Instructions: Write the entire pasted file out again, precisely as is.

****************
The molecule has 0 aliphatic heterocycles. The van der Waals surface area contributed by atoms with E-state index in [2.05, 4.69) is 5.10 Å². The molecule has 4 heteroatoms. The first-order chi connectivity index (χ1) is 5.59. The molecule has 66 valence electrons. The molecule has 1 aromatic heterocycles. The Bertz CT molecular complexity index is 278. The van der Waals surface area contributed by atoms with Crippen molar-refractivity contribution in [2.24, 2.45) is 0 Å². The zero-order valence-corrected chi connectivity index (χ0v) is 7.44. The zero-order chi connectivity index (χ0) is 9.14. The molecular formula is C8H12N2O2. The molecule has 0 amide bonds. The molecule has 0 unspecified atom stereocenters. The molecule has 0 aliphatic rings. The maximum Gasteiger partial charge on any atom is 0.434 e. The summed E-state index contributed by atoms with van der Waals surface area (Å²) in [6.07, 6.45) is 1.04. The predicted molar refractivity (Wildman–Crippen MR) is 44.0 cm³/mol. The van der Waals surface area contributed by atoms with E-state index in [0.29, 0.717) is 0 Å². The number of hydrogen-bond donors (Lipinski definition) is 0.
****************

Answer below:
The molecule has 0 aliphatic heterocycles. The van der Waals surface area contributed by atoms with E-state index in [2.05, 4.69) is 5.10 Å². The molecule has 4 heteroatoms. The first-order chi connectivity index (χ1) is 5.59. The molecule has 66 valence electrons. The molecule has 1 aromatic heterocycles. The Bertz CT molecular complexity index is 278. The van der Waals surface area contributed by atoms with Crippen molar-refractivity contribution in [2.24, 2.45) is 0 Å². The zero-order valence-corrected chi connectivity index (χ0v) is 7.44. The zero-order chi connectivity index (χ0) is 9.14. The molecular formula is C8H12N2O2. The molecule has 0 amide bonds. The molecule has 0 unspecified atom stereocenters. The molecule has 0 aliphatic rings. The maximum Gasteiger partial charge on any atom is 0.434 e. The summed E-state index contributed by atoms with van der Waals surface area (Å²) in [6.07, 6.45) is 1.04. The predicted molar refractivity (Wildman–Crippen MR) is 44.0 cm³/mol. The van der Waals surface area contributed by atoms with E-state index in [0.29, 0.717) is 0 Å². The number of hydrogen-bond donors (Lipinski definition) is 0.